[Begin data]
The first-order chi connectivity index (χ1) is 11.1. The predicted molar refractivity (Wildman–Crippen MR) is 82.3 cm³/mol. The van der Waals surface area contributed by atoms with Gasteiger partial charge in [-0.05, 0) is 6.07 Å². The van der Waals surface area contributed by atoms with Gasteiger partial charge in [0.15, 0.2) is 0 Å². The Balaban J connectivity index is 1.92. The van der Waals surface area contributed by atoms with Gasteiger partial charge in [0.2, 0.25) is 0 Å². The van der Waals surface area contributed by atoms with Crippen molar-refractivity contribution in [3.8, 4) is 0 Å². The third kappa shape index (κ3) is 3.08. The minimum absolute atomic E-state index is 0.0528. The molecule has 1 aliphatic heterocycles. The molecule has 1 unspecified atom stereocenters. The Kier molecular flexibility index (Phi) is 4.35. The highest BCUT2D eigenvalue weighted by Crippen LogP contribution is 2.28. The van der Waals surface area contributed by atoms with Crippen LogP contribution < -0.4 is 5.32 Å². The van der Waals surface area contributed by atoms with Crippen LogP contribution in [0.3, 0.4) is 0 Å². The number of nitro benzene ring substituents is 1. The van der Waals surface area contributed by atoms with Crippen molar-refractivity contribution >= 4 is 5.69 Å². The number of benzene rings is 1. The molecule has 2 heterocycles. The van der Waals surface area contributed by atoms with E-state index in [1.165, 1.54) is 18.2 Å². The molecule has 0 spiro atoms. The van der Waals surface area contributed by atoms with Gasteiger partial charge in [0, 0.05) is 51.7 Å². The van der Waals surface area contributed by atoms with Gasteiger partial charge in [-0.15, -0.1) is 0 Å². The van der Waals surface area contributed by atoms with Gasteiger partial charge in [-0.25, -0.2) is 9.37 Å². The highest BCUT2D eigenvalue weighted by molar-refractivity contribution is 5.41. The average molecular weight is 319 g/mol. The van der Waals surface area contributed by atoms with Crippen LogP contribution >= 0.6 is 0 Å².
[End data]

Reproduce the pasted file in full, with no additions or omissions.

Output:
The first-order chi connectivity index (χ1) is 11.1. The predicted molar refractivity (Wildman–Crippen MR) is 82.3 cm³/mol. The van der Waals surface area contributed by atoms with Gasteiger partial charge in [-0.05, 0) is 6.07 Å². The van der Waals surface area contributed by atoms with Gasteiger partial charge in [0.15, 0.2) is 0 Å². The Balaban J connectivity index is 1.92. The van der Waals surface area contributed by atoms with Gasteiger partial charge in [0.2, 0.25) is 0 Å². The van der Waals surface area contributed by atoms with Crippen molar-refractivity contribution in [3.8, 4) is 0 Å². The third kappa shape index (κ3) is 3.08. The minimum absolute atomic E-state index is 0.0528. The molecule has 1 aliphatic heterocycles. The molecule has 1 unspecified atom stereocenters. The Kier molecular flexibility index (Phi) is 4.35. The highest BCUT2D eigenvalue weighted by Crippen LogP contribution is 2.28. The van der Waals surface area contributed by atoms with Crippen LogP contribution < -0.4 is 5.32 Å². The van der Waals surface area contributed by atoms with Crippen LogP contribution in [0.3, 0.4) is 0 Å². The number of nitro benzene ring substituents is 1. The van der Waals surface area contributed by atoms with Crippen molar-refractivity contribution >= 4 is 5.69 Å². The number of benzene rings is 1. The molecule has 2 heterocycles. The van der Waals surface area contributed by atoms with E-state index in [1.165, 1.54) is 18.2 Å². The molecule has 0 spiro atoms. The van der Waals surface area contributed by atoms with Gasteiger partial charge in [0, 0.05) is 51.7 Å². The van der Waals surface area contributed by atoms with Gasteiger partial charge in [-0.15, -0.1) is 0 Å². The van der Waals surface area contributed by atoms with Gasteiger partial charge in [-0.25, -0.2) is 9.37 Å². The highest BCUT2D eigenvalue weighted by molar-refractivity contribution is 5.41. The average molecular weight is 319 g/mol. The van der Waals surface area contributed by atoms with Crippen LogP contribution >= 0.6 is 0 Å².